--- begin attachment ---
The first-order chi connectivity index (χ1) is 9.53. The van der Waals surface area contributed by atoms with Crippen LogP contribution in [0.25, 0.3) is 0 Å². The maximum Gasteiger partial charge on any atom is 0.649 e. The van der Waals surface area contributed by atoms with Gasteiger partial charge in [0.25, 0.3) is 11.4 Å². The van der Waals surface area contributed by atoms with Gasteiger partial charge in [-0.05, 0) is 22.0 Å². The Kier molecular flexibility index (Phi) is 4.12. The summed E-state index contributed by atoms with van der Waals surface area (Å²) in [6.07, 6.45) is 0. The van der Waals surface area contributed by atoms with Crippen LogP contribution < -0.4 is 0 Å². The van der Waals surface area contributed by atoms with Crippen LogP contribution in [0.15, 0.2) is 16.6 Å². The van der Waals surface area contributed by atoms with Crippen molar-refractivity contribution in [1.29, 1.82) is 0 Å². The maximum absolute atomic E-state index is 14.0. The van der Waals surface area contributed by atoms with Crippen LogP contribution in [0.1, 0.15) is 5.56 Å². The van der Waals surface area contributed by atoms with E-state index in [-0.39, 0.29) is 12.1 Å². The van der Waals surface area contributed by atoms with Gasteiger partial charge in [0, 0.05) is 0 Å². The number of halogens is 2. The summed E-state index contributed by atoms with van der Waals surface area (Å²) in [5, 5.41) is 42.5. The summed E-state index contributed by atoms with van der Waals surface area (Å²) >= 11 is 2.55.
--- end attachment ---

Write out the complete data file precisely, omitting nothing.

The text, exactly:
The first-order chi connectivity index (χ1) is 9.53. The van der Waals surface area contributed by atoms with Crippen LogP contribution in [0.25, 0.3) is 0 Å². The maximum Gasteiger partial charge on any atom is 0.649 e. The van der Waals surface area contributed by atoms with Gasteiger partial charge in [0.25, 0.3) is 11.4 Å². The van der Waals surface area contributed by atoms with Gasteiger partial charge in [-0.05, 0) is 22.0 Å². The Kier molecular flexibility index (Phi) is 4.12. The summed E-state index contributed by atoms with van der Waals surface area (Å²) in [6.07, 6.45) is 0. The van der Waals surface area contributed by atoms with Crippen LogP contribution < -0.4 is 0 Å². The van der Waals surface area contributed by atoms with Crippen LogP contribution in [0.15, 0.2) is 16.6 Å². The van der Waals surface area contributed by atoms with Crippen molar-refractivity contribution in [1.29, 1.82) is 0 Å². The maximum absolute atomic E-state index is 14.0. The van der Waals surface area contributed by atoms with Crippen LogP contribution in [0.1, 0.15) is 5.56 Å². The van der Waals surface area contributed by atoms with E-state index in [-0.39, 0.29) is 12.1 Å². The van der Waals surface area contributed by atoms with Gasteiger partial charge in [0, 0.05) is 0 Å². The number of halogens is 2. The summed E-state index contributed by atoms with van der Waals surface area (Å²) in [5, 5.41) is 42.5. The summed E-state index contributed by atoms with van der Waals surface area (Å²) >= 11 is 2.55.